[As I have very little experience on money.SE, I welcome feedback about the following question, in addition to any answers of course.]

The balance on a loan or deposit is always reported as an integer multiple of $0.01. Typically, at any given point, the interest rate multiplied by the balance will include fractional pennies, so the actual interest paid must be rounded off to the nearest penny. I assume that subsequent interest payments are on the reported balance. But if this is so, then the famous formula A = P(1+i)^n (where A is the present value, P is the principal, i = annual nominal interest rate divided by number of compounding periods per year, and n = total number of compounding periods elapsed) is potentially off by some rounding error. For example:

Suppose I borrow $1000 at a 15.99% interest rate compounded monthly. Now 15.99% divided by 12 is 1.3325%, and 1.3325% of $1000 is $13.325, so (I presume - please correct me!) $13.33 is added to the balance, and the new balance is $1013.33. Then the formula A = P(1+i)^n (with P=1000, i=0.013325, and n=1) is off by half a penny.

Now evidently as long as n is small, the error is very small. And it seems plausible to me that usually the error will stay small even for large n because there's no (obvious to me, anyway) systematic reason for the rounding error to always go in the same direction (up or down), thus perhaps the errors will tend to cancel out. But it seems at least plausible to me that there might be some specific values of the principal and the rate such that the error is usually in the same direction for some significant stretch of values of n, and then at the end of this stretch, the formula might be off by a substantive amount.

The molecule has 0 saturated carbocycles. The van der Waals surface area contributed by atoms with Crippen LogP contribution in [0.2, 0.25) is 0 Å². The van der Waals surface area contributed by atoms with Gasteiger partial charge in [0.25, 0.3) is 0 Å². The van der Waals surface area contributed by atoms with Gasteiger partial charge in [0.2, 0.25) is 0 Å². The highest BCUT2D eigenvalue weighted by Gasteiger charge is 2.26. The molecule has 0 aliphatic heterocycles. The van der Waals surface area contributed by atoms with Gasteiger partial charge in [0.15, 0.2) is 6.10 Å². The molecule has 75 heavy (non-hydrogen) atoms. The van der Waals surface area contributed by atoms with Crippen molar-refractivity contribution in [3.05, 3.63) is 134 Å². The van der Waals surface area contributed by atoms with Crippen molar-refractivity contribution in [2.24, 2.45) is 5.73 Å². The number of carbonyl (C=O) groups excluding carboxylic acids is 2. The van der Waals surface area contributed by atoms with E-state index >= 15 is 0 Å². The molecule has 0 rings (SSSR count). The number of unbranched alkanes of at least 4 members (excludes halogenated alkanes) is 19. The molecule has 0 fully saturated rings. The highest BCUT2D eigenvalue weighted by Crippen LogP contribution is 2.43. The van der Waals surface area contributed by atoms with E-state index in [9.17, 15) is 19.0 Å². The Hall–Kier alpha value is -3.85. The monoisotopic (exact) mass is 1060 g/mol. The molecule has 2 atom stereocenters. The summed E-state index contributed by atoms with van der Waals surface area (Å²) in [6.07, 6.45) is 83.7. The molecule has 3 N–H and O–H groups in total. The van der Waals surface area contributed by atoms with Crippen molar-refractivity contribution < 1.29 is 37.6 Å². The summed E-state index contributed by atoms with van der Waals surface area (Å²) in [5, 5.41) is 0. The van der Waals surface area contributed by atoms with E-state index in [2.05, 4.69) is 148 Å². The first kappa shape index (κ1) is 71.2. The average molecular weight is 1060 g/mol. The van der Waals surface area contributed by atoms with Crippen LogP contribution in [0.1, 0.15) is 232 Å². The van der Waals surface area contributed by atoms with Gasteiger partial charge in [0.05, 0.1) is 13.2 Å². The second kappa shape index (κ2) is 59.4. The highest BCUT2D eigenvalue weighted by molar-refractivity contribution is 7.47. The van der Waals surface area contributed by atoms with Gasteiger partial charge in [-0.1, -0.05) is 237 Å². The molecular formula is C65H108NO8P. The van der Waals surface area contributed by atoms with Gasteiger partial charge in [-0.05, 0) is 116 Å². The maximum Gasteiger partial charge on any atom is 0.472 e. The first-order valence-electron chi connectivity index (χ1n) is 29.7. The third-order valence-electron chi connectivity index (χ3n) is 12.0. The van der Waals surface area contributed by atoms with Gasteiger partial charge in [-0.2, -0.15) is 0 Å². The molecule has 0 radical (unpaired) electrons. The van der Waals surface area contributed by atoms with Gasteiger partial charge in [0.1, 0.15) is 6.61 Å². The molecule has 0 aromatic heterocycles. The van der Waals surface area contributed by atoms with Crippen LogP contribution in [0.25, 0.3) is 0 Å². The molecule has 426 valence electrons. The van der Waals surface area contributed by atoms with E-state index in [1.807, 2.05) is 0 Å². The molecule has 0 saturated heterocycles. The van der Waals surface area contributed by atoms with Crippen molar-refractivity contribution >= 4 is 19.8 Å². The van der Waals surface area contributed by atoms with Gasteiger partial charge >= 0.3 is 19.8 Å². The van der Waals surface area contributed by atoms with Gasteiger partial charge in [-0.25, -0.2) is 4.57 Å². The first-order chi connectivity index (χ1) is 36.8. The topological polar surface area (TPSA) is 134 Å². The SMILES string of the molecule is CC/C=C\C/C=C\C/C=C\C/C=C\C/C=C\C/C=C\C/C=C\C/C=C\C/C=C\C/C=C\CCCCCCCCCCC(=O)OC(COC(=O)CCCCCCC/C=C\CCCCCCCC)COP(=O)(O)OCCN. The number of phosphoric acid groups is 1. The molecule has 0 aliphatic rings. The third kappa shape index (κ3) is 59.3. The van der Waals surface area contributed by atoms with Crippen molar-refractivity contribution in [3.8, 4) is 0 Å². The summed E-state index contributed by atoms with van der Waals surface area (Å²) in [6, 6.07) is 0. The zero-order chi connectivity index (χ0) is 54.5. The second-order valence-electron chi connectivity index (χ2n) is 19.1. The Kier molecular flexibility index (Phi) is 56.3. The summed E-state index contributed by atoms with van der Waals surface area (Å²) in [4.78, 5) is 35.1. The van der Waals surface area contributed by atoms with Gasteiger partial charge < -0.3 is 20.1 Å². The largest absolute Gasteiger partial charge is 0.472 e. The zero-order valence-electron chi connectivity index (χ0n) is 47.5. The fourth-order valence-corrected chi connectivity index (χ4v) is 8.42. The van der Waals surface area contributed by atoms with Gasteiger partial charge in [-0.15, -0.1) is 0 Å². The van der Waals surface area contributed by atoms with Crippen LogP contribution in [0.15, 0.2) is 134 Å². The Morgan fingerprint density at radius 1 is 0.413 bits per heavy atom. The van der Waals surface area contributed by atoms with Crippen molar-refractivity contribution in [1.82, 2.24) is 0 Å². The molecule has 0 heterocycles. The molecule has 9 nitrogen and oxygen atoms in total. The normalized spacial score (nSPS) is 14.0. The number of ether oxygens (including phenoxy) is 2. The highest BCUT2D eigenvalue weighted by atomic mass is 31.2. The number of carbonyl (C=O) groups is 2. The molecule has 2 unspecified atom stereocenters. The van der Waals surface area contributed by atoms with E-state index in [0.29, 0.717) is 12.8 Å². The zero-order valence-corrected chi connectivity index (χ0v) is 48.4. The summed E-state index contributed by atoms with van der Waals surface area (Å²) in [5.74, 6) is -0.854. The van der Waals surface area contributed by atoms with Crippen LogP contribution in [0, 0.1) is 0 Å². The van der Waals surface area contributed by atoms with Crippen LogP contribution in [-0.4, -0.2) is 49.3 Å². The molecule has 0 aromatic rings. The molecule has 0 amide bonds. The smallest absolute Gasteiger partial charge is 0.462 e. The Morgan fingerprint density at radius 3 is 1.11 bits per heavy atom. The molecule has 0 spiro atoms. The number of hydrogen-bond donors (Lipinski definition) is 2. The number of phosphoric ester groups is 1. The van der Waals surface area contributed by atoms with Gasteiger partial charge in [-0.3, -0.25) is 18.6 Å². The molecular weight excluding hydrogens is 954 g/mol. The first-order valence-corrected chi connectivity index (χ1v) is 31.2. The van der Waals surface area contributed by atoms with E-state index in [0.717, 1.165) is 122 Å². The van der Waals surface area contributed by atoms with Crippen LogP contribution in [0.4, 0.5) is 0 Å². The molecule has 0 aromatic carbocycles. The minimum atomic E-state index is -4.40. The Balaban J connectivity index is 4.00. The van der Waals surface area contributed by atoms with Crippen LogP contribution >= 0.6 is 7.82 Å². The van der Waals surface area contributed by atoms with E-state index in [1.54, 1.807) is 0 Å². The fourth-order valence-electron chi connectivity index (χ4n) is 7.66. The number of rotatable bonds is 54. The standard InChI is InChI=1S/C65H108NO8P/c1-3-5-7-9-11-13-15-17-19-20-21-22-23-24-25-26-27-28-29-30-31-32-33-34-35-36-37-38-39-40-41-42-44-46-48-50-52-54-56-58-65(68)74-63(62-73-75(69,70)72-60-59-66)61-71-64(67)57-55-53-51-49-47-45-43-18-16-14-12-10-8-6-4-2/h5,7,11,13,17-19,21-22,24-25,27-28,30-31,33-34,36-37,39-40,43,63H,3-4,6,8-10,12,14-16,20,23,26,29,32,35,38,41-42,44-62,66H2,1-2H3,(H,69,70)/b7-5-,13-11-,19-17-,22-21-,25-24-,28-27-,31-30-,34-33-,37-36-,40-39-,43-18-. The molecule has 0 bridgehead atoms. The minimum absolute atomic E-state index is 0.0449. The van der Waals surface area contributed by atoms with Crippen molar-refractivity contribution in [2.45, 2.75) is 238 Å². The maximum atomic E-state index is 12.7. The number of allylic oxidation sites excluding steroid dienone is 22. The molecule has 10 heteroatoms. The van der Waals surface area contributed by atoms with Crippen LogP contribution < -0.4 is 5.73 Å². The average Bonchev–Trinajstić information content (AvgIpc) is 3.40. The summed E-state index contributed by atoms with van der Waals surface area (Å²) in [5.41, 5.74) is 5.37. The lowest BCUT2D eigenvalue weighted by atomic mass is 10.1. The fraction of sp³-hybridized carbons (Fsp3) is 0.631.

Is there a systematic reason why this error can't accumulate as n grows? Or is it just that even if it accumulated it would remain small in comparison with the balance, and therefore it can be ignored in the types of situations in which the formula A=P(1+i)^n is used? Or, am I thinking about this completely wrong somehow and the error is illusory?

  • You can determine the rounding error by comparing A=P(1+i)^n to n rounded P(1+i) calculations in Excel. – RonJohn Nov 26 '19 at 7:27

Every mortgage or car loan I have ever considered had the last payment be slightly different than the rest of the payments. That last payment was different because the formula for the the monthly payment required payments to the fraction of a penny, which is of course impossible.

That would mean that the error could be at most 99% of the penny each month, thus after the first 359 payments of a 30 year mortgage, the last payment would have to differ from the others by at most $3.60.

This would also apply to revolving credit, but revolving credit doesn't have amortization tables that make this obvious. Plus minimum payments, constantly changing balances, and possibly changing interest rates would make it even harder to notice.

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  • Speaking as someone who looks at lending data all day long, it's pretty shocking the number of people who seem unprepared for the last payment to be different (and either over-pay or otherwise cause an operational problem). – dwizum Nov 26 '19 at 14:53
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    This answer deals with the rounding of the required payment to the nearest cent. The OP dealt with the rounding of the monthly interest to the nearest cent. – DJohnM Nov 26 '19 at 20:27

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